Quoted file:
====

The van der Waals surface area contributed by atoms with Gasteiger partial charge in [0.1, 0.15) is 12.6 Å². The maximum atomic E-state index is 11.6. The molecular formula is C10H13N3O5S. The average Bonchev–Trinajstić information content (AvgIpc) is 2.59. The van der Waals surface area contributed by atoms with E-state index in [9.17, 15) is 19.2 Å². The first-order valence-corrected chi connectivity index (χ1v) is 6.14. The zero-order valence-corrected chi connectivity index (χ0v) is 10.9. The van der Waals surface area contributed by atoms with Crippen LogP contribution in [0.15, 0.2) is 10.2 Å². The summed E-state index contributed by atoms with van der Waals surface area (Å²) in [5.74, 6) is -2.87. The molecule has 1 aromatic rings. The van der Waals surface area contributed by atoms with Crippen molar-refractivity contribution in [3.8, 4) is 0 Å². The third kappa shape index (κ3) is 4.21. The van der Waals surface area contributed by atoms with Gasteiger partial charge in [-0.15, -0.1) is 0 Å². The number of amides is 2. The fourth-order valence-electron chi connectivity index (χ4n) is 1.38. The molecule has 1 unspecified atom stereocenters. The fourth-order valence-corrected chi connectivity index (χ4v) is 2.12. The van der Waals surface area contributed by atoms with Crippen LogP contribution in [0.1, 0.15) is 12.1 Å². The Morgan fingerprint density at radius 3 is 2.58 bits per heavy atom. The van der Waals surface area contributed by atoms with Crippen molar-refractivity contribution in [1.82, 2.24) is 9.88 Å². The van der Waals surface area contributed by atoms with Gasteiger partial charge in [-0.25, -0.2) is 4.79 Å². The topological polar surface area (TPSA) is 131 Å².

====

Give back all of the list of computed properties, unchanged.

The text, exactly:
The van der Waals surface area contributed by atoms with Gasteiger partial charge in [0.1, 0.15) is 12.6 Å². The maximum atomic E-state index is 11.6. The molecular formula is C10H13N3O5S. The average Bonchev–Trinajstić information content (AvgIpc) is 2.59. The van der Waals surface area contributed by atoms with E-state index in [9.17, 15) is 19.2 Å². The first-order valence-corrected chi connectivity index (χ1v) is 6.14. The zero-order valence-corrected chi connectivity index (χ0v) is 10.9. The van der Waals surface area contributed by atoms with Crippen LogP contribution in [0.15, 0.2) is 10.2 Å². The summed E-state index contributed by atoms with van der Waals surface area (Å²) in [5.74, 6) is -2.87. The molecule has 1 aromatic rings. The van der Waals surface area contributed by atoms with Crippen molar-refractivity contribution in [3.8, 4) is 0 Å². The third kappa shape index (κ3) is 4.21. The van der Waals surface area contributed by atoms with Gasteiger partial charge in [-0.15, -0.1) is 0 Å². The number of amides is 2. The fourth-order valence-electron chi connectivity index (χ4n) is 1.38. The molecule has 1 unspecified atom stereocenters. The fourth-order valence-corrected chi connectivity index (χ4v) is 2.12. The van der Waals surface area contributed by atoms with Crippen LogP contribution in [0.1, 0.15) is 12.1 Å². The Morgan fingerprint density at radius 3 is 2.58 bits per heavy atom. The van der Waals surface area contributed by atoms with Crippen molar-refractivity contribution in [1.82, 2.24) is 9.88 Å². The van der Waals surface area contributed by atoms with Gasteiger partial charge in [-0.25, -0.2) is 4.79 Å². The topological polar surface area (TPSA) is 131 Å².